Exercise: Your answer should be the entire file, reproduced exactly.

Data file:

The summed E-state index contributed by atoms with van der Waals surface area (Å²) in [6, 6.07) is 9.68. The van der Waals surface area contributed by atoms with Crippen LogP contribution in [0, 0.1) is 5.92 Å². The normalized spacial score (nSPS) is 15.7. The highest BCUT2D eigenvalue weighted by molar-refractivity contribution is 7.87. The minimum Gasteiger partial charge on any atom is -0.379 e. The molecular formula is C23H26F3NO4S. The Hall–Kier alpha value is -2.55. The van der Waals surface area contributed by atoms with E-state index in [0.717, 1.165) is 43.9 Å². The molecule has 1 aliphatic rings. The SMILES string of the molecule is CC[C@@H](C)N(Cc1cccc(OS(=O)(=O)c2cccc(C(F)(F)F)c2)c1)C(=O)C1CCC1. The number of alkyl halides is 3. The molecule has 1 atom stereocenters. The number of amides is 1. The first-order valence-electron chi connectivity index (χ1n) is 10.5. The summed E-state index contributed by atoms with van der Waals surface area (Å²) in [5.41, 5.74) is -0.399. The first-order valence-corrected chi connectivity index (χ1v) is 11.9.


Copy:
The summed E-state index contributed by atoms with van der Waals surface area (Å²) in [6, 6.07) is 9.68. The van der Waals surface area contributed by atoms with Crippen LogP contribution in [0, 0.1) is 5.92 Å². The normalized spacial score (nSPS) is 15.7. The highest BCUT2D eigenvalue weighted by molar-refractivity contribution is 7.87. The minimum Gasteiger partial charge on any atom is -0.379 e. The molecular formula is C23H26F3NO4S. The Hall–Kier alpha value is -2.55. The van der Waals surface area contributed by atoms with E-state index in [0.717, 1.165) is 43.9 Å². The molecule has 1 aliphatic rings. The SMILES string of the molecule is CC[C@@H](C)N(Cc1cccc(OS(=O)(=O)c2cccc(C(F)(F)F)c2)c1)C(=O)C1CCC1. The number of alkyl halides is 3. The molecule has 1 atom stereocenters. The number of amides is 1. The first-order valence-electron chi connectivity index (χ1n) is 10.5. The summed E-state index contributed by atoms with van der Waals surface area (Å²) in [5.41, 5.74) is -0.399. The first-order valence-corrected chi connectivity index (χ1v) is 11.9.